How world leaders are keeping refugees and migrants safe
The United Nations adopts the New York Declaration to preserve the rights of those forced to flee their home country
NEW YORK — Not since the Second World War have so many people had to flee their home country, so it was a special day in New York yesterday as world leaders joined at a summit to adopt the New York Declaration to protect the rights of refugees and migrants.
“Today’s summit represents a breakthrough in our collective efforts to address the challenges of human mobility,” said Ban Ki-moon, secretary general, United Nations. The goal is to ensure “more children can attend school; more workers can securely seek jobs abroad, instead of being at the mercy of criminal smugglers, and more people will have real choices about whether to move once we end conflict, sustain peace and increase opportunities at home.”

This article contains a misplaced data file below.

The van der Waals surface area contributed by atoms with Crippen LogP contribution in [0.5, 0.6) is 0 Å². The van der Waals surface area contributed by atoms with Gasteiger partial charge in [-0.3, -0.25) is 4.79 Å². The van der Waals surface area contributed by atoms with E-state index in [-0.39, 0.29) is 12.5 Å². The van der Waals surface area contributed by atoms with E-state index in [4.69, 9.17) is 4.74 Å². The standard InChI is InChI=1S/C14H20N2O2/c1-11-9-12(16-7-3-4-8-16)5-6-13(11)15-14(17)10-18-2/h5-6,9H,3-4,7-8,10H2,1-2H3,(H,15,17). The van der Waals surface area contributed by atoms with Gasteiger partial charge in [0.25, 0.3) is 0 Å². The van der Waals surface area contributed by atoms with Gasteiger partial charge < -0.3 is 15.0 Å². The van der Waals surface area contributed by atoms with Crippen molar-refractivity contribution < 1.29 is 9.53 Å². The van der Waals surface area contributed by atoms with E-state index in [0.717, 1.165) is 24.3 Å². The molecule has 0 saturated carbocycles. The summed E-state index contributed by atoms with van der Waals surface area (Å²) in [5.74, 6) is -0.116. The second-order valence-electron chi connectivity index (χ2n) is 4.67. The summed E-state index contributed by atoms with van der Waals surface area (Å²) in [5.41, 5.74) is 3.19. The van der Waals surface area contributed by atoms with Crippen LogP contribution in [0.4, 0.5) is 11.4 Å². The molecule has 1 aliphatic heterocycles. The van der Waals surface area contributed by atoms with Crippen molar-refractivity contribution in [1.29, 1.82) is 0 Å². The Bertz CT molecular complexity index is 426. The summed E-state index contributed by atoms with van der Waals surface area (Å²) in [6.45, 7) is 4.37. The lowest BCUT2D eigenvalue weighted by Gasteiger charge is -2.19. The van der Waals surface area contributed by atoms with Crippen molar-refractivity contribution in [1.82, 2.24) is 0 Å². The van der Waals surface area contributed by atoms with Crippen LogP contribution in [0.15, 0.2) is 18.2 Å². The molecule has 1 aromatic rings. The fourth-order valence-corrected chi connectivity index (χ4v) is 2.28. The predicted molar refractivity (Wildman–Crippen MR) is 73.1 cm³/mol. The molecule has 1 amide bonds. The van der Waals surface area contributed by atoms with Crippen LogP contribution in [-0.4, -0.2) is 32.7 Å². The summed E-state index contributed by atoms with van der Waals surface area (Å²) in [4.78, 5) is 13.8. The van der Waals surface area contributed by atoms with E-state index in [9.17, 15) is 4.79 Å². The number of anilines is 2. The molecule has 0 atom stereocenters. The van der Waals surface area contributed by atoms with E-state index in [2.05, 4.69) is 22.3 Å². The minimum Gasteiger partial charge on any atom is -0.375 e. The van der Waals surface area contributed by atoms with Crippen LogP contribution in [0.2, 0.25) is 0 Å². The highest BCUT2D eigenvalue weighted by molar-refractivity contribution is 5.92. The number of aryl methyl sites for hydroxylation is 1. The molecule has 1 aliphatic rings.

The global compact ensures “safe, orderly and regular” migration in 2018, as well as a number of other promises. It includes a plan to make sure refugee and migrant children receive education within months of arriving in their new home; preventing and responding to sexual and gender-based violence; supporting countries hosting large numbers of refugees and migrants and more.
Discussion on the topic will continue today as U.S. President Barack Obama hosts a Leaders Summit of Refugees to generate new global commitments.
Meanwhile, Christian Children’s Fund of Canada (CCFC) will lead a joint $15.2-million child-migration project in El Salvador, Guatemala, Honduras, Mexico and Nicaragua with its ChildFund Alliance partners, the U.S.-based Child Fund International and Spain-based Educo. Global Affairs Canada will contribute $12.6 million to the project.
photo by Philip Maher